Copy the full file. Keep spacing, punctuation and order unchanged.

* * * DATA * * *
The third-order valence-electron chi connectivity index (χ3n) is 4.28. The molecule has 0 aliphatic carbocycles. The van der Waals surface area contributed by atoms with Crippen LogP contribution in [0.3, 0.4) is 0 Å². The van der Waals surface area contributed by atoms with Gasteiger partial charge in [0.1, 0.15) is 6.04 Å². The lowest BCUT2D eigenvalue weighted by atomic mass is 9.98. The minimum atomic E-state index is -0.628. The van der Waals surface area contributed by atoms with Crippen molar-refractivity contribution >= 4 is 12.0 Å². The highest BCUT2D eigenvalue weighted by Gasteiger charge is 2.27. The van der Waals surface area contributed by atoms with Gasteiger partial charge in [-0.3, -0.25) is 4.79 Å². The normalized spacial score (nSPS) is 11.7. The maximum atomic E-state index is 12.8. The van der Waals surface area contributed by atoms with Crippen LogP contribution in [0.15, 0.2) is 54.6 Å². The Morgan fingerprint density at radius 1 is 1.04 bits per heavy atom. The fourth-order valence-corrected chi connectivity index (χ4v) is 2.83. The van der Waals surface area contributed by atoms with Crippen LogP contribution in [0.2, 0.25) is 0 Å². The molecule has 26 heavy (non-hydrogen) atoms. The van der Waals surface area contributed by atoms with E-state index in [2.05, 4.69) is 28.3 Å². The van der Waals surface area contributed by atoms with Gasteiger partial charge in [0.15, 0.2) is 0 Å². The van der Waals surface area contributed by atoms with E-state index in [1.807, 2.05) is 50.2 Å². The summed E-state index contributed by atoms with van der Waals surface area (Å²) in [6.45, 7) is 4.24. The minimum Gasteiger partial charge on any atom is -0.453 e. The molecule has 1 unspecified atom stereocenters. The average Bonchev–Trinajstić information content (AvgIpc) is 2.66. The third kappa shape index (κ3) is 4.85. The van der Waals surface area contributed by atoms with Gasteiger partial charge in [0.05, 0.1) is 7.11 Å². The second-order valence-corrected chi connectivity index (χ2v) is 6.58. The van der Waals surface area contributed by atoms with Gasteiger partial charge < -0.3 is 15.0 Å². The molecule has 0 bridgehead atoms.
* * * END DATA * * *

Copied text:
The third-order valence-electron chi connectivity index (χ3n) is 4.28. The molecule has 0 aliphatic carbocycles. The van der Waals surface area contributed by atoms with Crippen LogP contribution in [0.3, 0.4) is 0 Å². The van der Waals surface area contributed by atoms with Gasteiger partial charge in [0.1, 0.15) is 6.04 Å². The lowest BCUT2D eigenvalue weighted by atomic mass is 9.98. The minimum atomic E-state index is -0.628. The van der Waals surface area contributed by atoms with Crippen molar-refractivity contribution >= 4 is 12.0 Å². The highest BCUT2D eigenvalue weighted by Gasteiger charge is 2.27. The van der Waals surface area contributed by atoms with Gasteiger partial charge in [-0.3, -0.25) is 4.79 Å². The normalized spacial score (nSPS) is 11.7. The maximum atomic E-state index is 12.8. The van der Waals surface area contributed by atoms with Crippen LogP contribution in [0.15, 0.2) is 54.6 Å². The Morgan fingerprint density at radius 1 is 1.04 bits per heavy atom. The fourth-order valence-corrected chi connectivity index (χ4v) is 2.83. The van der Waals surface area contributed by atoms with Crippen LogP contribution in [0.2, 0.25) is 0 Å². The molecule has 26 heavy (non-hydrogen) atoms. The van der Waals surface area contributed by atoms with E-state index in [2.05, 4.69) is 28.3 Å². The van der Waals surface area contributed by atoms with Gasteiger partial charge in [0.15, 0.2) is 0 Å². The van der Waals surface area contributed by atoms with E-state index in [1.807, 2.05) is 50.2 Å². The summed E-state index contributed by atoms with van der Waals surface area (Å²) in [6.45, 7) is 4.24. The minimum Gasteiger partial charge on any atom is -0.453 e. The molecule has 1 unspecified atom stereocenters. The average Bonchev–Trinajstić information content (AvgIpc) is 2.66. The third kappa shape index (κ3) is 4.85. The van der Waals surface area contributed by atoms with Gasteiger partial charge in [0.05, 0.1) is 7.11 Å². The second-order valence-corrected chi connectivity index (χ2v) is 6.58. The van der Waals surface area contributed by atoms with Gasteiger partial charge < -0.3 is 15.0 Å². The molecule has 0 bridgehead atoms.